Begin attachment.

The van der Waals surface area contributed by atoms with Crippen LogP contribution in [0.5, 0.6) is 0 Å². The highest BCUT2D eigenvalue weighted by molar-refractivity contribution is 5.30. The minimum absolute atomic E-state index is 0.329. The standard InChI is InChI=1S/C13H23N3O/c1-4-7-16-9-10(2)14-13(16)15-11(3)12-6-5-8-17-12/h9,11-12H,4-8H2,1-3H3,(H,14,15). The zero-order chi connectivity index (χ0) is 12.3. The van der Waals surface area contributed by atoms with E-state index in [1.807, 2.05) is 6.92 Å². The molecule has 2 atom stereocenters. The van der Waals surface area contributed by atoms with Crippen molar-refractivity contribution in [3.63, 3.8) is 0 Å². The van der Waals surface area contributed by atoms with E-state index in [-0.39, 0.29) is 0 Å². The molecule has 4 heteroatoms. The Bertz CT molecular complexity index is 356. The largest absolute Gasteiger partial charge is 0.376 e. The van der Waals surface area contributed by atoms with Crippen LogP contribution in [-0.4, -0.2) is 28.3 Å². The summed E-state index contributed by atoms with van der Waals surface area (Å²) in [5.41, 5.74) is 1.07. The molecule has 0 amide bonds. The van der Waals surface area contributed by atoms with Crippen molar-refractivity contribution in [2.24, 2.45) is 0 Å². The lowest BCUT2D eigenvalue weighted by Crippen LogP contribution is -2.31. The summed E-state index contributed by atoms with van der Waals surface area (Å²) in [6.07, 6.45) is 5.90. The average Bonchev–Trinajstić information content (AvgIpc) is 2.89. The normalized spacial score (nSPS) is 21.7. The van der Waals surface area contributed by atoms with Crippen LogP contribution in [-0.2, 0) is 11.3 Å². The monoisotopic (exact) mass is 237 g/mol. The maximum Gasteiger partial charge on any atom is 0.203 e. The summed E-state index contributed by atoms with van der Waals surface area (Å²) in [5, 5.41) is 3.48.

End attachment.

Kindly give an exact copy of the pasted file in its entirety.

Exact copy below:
The van der Waals surface area contributed by atoms with Crippen LogP contribution in [0.5, 0.6) is 0 Å². The highest BCUT2D eigenvalue weighted by molar-refractivity contribution is 5.30. The minimum absolute atomic E-state index is 0.329. The standard InChI is InChI=1S/C13H23N3O/c1-4-7-16-9-10(2)14-13(16)15-11(3)12-6-5-8-17-12/h9,11-12H,4-8H2,1-3H3,(H,14,15). The zero-order chi connectivity index (χ0) is 12.3. The van der Waals surface area contributed by atoms with E-state index in [1.807, 2.05) is 6.92 Å². The molecule has 2 atom stereocenters. The van der Waals surface area contributed by atoms with Crippen molar-refractivity contribution in [3.63, 3.8) is 0 Å². The van der Waals surface area contributed by atoms with E-state index in [-0.39, 0.29) is 0 Å². The molecule has 4 heteroatoms. The Bertz CT molecular complexity index is 356. The largest absolute Gasteiger partial charge is 0.376 e. The van der Waals surface area contributed by atoms with Crippen LogP contribution in [-0.4, -0.2) is 28.3 Å². The summed E-state index contributed by atoms with van der Waals surface area (Å²) in [5.41, 5.74) is 1.07. The molecule has 0 amide bonds. The van der Waals surface area contributed by atoms with Crippen molar-refractivity contribution in [2.24, 2.45) is 0 Å². The lowest BCUT2D eigenvalue weighted by Crippen LogP contribution is -2.31. The summed E-state index contributed by atoms with van der Waals surface area (Å²) in [6.07, 6.45) is 5.90. The average Bonchev–Trinajstić information content (AvgIpc) is 2.89. The normalized spacial score (nSPS) is 21.7. The van der Waals surface area contributed by atoms with Crippen LogP contribution in [-0.2, 0) is 11.3 Å². The monoisotopic (exact) mass is 237 g/mol. The maximum Gasteiger partial charge on any atom is 0.203 e. The summed E-state index contributed by atoms with van der Waals surface area (Å²) in [5, 5.41) is 3.48.